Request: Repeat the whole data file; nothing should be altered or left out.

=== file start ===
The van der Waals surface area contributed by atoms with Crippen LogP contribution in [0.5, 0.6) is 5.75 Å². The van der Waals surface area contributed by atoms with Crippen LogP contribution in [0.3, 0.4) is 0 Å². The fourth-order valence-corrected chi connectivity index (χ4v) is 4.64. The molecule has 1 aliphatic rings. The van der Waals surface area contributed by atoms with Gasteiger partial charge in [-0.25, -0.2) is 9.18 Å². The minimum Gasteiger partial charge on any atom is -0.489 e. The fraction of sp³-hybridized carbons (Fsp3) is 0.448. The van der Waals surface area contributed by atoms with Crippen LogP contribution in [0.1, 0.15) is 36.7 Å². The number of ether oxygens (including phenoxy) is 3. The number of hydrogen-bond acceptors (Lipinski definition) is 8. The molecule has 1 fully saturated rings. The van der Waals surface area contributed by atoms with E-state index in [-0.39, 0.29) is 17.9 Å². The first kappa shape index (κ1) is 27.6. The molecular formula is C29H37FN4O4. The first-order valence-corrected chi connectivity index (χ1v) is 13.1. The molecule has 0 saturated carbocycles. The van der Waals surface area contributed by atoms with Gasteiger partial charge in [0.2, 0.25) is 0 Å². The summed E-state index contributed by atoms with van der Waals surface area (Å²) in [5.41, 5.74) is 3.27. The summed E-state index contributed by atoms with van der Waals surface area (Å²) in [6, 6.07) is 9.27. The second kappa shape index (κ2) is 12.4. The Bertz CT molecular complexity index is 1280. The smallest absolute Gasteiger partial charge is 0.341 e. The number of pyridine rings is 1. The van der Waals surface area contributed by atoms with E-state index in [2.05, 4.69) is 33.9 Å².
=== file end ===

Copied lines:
The van der Waals surface area contributed by atoms with Crippen LogP contribution in [0.5, 0.6) is 5.75 Å². The van der Waals surface area contributed by atoms with Crippen LogP contribution in [0.3, 0.4) is 0 Å². The fourth-order valence-corrected chi connectivity index (χ4v) is 4.64. The molecule has 1 aliphatic rings. The van der Waals surface area contributed by atoms with Gasteiger partial charge in [-0.25, -0.2) is 9.18 Å². The minimum Gasteiger partial charge on any atom is -0.489 e. The fraction of sp³-hybridized carbons (Fsp3) is 0.448. The van der Waals surface area contributed by atoms with Crippen LogP contribution in [0.1, 0.15) is 36.7 Å². The number of ether oxygens (including phenoxy) is 3. The number of hydrogen-bond acceptors (Lipinski definition) is 8. The molecule has 1 fully saturated rings. The van der Waals surface area contributed by atoms with E-state index in [-0.39, 0.29) is 17.9 Å². The first kappa shape index (κ1) is 27.6. The molecular formula is C29H37FN4O4. The first-order valence-corrected chi connectivity index (χ1v) is 13.1. The molecule has 0 saturated carbocycles. The van der Waals surface area contributed by atoms with Gasteiger partial charge in [0.2, 0.25) is 0 Å². The summed E-state index contributed by atoms with van der Waals surface area (Å²) in [5.41, 5.74) is 3.27. The summed E-state index contributed by atoms with van der Waals surface area (Å²) in [6, 6.07) is 9.27. The second kappa shape index (κ2) is 12.4. The Bertz CT molecular complexity index is 1280. The smallest absolute Gasteiger partial charge is 0.341 e. The number of pyridine rings is 1. The van der Waals surface area contributed by atoms with E-state index in [2.05, 4.69) is 33.9 Å².